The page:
I fell in love with her that day in third grade when that asshole Dominic tripped me on the blacktop because he could. The whole yard got quiet. The yard duty hadn’t seen what happened, didn’t know that the jerk had tripped me. She only saw that I was on the ground, bleeding and trying not to cry.
I don’t know if she saw that Nicole was telling Dominic that she saw everything and that she was going to tell. If the yard duty saw or heard that, she didn’t give any sign of it. But I saw it. I heard it. And I also saw him flip her off. And when the yard duty was walking me to the office, to the nurse to clean me up, I turned back and saw Nicole take a basketball and bean that asshole in the back of the head as he started to walk away. The yard duty heard something then, all right. She heard the collective gasp of all of the kids who’d been bullied by him.
From that day on, I worshipped her. Too shy to ever voice that worship, I had to be content to worship from a distance. When the other guys started talking about who they liked in fourth grade, or who they wanted to kiss in fifth grade, or who they wanted to have sex with in sixth grade, I never named Nicole. She was my secret. Mine alone. The cruder we became about what we wanted to do with whom – and the talking about the acts predated the actual acts by a good five or six years, at least, for most of us – the less likely I’d have ever named her.
I was lucky that my worship didn’t have to occur from such an insurmountable difference as from another junior high or another high school. She was one of the few kids I went all the way through school with. Unfortunately, Dominic was another.
I didn’t really clash with him after that one tumble. Oh, he was still a bully, all right, but I ended up becoming an overnight growth sensation, so he left me alone. By the time he did his own growing, we were in different spheres of orbit. It did seem to me, though, that we both orbited around Nicole.
A girl who loved to play all the boys’ games in second and third grade, she moved over to the other side of the yard by fourth grade. Something happened to her over that summer that made her keep boys at a distance. Instead, she clung to girls, especially Rebecca and the twins, Christie and Donna. The four of them played four square or performed increasingly more difficult and more complex jump roping rituals.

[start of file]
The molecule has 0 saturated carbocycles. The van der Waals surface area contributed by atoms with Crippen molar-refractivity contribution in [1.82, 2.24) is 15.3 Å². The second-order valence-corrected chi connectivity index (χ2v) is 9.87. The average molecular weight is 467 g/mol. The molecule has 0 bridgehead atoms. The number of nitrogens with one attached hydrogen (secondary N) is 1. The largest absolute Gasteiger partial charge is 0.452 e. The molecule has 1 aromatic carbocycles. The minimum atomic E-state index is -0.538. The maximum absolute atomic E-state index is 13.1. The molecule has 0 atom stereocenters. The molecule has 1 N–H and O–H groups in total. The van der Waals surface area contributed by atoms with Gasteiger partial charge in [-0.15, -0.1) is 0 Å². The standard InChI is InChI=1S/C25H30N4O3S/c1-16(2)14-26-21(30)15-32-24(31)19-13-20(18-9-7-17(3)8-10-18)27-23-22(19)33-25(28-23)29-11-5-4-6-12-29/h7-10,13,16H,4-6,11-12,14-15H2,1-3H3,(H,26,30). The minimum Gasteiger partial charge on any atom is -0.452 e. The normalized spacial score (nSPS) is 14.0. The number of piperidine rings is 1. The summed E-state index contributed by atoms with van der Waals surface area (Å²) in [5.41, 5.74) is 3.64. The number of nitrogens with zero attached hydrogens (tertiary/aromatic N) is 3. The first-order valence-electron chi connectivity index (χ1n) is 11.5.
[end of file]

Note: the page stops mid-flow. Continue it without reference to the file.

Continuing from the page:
How do I know this? Because those twins happen to be my annoying sisters. A cruel twist of fate had me in the same class as the twins, who were all of 11 months younger than me. But if you’re a boy, and you’re born in November, and the cut-off for going to school is October 31, you’ve got no choice but to ultimately be the only seventh grader with a moustache. And, in my case, you also got the privilege of being in the same grade as your punk sisters. Punk sisters who annoyed me to no end but who, thankfully, became friends with the girl of my dreams. And not just friends. BFF.
By eighth grade, all the girls had come around to trying to write the rules on which boy could talk to which girl; on which grade a boy had to be in to talk to an eighth grader; on what a ninth grade boy could say to a seventh grade girl. Like I said, they tried writing the rules, but the boys didn’t necessarily follow them. Hey, it’s not like all the girls followed them either. Let’s face it, you never knew what was the right thing to do and what wasn’t.
Or at least I never knew. Dominic obviously did. He was still such a major asshole, but the girls either pretended not to notice or had written “must date at least one asshole in junior high” in stone in their rule book. He played football. He had played football since he was eight years old. He was going to be a star in high school. You could have predicted that in third grade. He was brutal, and it was something to be treasured and encouraged on the field. And no one really ever tried to dissuade him from terror and violence and brutality off the field.
In junior high, he went steady with nearly every girl on the cheerleading squad for the Pop Warner team he played for. Including Christie and Donna. Let me tell you, I knew my sisters were silly girls, but I never would have believed they’d go with him. Christie fell for him when she was 12; Donna when she was 13. Thankfully, the going steady part never went more than a couple of weeks and their heartbreak never lasted longer than the actual going steady phase did.
But Nicole never did fall for him. Then. Like me, she never really went out with anybody. She steered clear of all the bi-monthly crushes, or at least she did outwardly. Maybe, like me, she harbored feelings for someone that she kept all to herself, buried deep within. I would daydream that maybe it was me she loved. Maybe it was me she worshipped from afar (or secretly from up close).
Dominic and Nicole got together for real when we were sophomores in high school. He was, as predicted, the football star. She was beautiful and smart and talented and not a cheerleader. They were a couple for a long, long time. And then, one day, they weren’t any more. She was pregnant. And that asshole, true to form, had nothing to do with her ever again.
[This is being entered in the Write Stuff Short Story Contest. In case it might not go without saying, I am not a teenage boy. The story is a work of fiction.]